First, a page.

There is always hope


Domestic Violence has gained a lot of air-time recently and the awareness that it’s raising is great. It can happen to anyone, from any background and any family. It happened to me. I am a confident, strong and very loved woman who had a great childhood and a loving and supportive family. But all of that didn’t matter because I still fell under the control of an abuser.

Domestic Violence is a scary word. A word that I would not have used to describe my situation when I was in the middle of it. It conjures up images of black eyes and bruised bodies but it can be emotional, mental, financial or all of the above. My experience was with non-physical Domestic Violence. It was mental and emotional. It started off slowly and continued gradually, each time etching away at my self esteem and self-belief.

A lot of my family and friends are shocked when I use the term “non-physical Domestic Violence” to describe my situation. “but you are so strong and confident, how could this happen?”, “Wow. Was it that bad? I never knew. Did anyone know?” “why did you stay so long?” Because of their reactions I have realised that people are quite understandably scared of this term. They are also unaware of the scope of Domestic Violence and what falls under it. This brings me to the reason I am writing this post. It could also mean that women just like me are stuck in terrible situations where they don’t actually realise what is going on.

I was with my abuser for 4 years. For 3 1/2 of those years I thought I could fix him. I thought I could help him to become the person that I knew he could be. I started questioning whether I loved him after 1 year but by that time it was too late. I was pregnant with his child so I needed to give it a go. The funny thing was, I always knew that what was happening wasn’t right and it wasn’t healthy. We had totally different opinions on how relationships/love/life should be. I grew up in a household where everyone was equal and opinions / feelings were respected. He believed that there was always a more dominant one in each relationship and of course, that was the man. He couldn’t believe the women in my family were so strong and felt intimidated by it. He called the men in my family weak because in his mind they let their women make all of the decisions.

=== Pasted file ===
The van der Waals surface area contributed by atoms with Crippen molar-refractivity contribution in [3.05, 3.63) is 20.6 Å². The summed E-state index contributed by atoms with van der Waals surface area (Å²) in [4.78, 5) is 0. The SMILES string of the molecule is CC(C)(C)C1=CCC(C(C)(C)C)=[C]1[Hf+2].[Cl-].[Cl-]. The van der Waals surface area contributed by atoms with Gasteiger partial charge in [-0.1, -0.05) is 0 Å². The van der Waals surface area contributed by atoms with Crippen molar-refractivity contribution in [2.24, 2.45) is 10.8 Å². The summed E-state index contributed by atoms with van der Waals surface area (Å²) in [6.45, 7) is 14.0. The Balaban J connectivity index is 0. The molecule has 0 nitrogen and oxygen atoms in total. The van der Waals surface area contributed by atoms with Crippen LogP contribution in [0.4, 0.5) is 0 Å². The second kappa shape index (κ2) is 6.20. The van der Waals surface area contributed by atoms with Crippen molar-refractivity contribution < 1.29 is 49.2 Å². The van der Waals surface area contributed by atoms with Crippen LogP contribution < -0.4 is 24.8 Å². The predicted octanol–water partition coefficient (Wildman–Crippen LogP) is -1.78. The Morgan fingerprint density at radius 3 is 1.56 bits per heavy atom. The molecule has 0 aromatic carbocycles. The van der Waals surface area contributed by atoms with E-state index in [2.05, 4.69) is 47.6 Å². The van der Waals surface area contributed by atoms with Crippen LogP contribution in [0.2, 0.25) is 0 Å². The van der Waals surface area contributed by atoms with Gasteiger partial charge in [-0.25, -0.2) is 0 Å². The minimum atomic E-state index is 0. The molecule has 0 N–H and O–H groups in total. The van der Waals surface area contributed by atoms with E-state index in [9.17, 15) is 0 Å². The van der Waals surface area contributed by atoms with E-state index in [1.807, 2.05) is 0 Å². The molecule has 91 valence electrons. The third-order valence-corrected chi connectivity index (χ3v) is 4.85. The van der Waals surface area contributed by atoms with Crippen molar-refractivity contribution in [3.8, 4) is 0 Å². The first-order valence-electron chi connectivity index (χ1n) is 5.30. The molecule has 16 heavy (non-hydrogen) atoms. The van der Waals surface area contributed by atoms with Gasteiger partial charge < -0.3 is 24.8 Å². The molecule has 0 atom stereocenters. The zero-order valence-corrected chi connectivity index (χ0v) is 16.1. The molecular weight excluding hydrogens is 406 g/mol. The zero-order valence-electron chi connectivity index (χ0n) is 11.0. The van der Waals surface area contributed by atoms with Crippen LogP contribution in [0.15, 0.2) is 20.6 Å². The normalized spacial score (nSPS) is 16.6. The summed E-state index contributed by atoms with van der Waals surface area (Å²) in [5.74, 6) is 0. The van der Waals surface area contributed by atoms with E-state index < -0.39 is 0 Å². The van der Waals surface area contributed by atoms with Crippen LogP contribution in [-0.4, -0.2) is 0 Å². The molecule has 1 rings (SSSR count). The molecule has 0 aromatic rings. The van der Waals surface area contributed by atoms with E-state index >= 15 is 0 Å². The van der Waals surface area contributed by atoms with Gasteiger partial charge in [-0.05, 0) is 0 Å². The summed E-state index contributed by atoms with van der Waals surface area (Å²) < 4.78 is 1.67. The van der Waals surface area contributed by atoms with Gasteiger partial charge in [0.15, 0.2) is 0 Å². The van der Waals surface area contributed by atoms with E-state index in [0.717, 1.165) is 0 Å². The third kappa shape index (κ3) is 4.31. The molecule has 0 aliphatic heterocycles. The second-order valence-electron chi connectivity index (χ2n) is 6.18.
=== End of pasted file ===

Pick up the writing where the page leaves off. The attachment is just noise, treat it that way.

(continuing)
It is quite amazing how somebody is able to climb into your head and scramble everything that you have built over your lifetime. Scramble it and tell you that their way is better and your way is so so wrong. In order for them to do this successfully they have to pull you away from your friends and family, slowly forming a void big enough for their influence to be stronger. The best analogy I have read is about a frog in a boiling pot of water. If you drop the frog into water that is already boiled, it will jump out straight away as it knows that the water is too hot. However, if you drop the frog into a cold pot of water and gradually turn up the heat, the frog will boil to death. The change in temperature was so subtle that it didn’t even notice.

When I finally realised that I couldn’t fix him. That there was really no hope and my life was going to get a whole lot worse. That my son would turn out like his father if I stuck around. I started to think about leaving. But when your thoughts, feelings and opinions are being crushed, brushed aside, discounted and demeaned this can be a mammoth task. The very thought of moving, of finding somewhere to live, setting up on your own as a single parent is an exhausting thought. Then there were the threats, mainipulation and emotional blackmail that I suffered if I even mentioned that I wasn’t happy “you will never find anyone better”, “leave me and I will have nothing to do with our son”, “if you meet someone else they will probably cheat on you. I won’t cheat on you but I know what men are like”, “I will tell the court you are an irresponsible mother because you have left the cot side down more than once” the list goes on and on. When you are listening to that every day, it’s hard to lift your head up and see through the fog. But I did. I reached out to a wonderful woman called Mel Belle, from a local charity organisation called Give & Take* and she took my hand and showed me a way out.

What’s the point of my story? The point is to let women like me, who may not think what they are experiencing is Domestic Violence because they have never been punched or pushed down the stairs. That you can break-free. There are people out there that can help you get away from mental torture that you have to endure every day. You deserve to be happy. Your children deserve to be happy.

Don’t think that you are alone and that there is no hope.

There is always hope.

Thank you to Nadia for sharing her story with us. You can find Nadia over at

This story has been published with full permission from Nadia.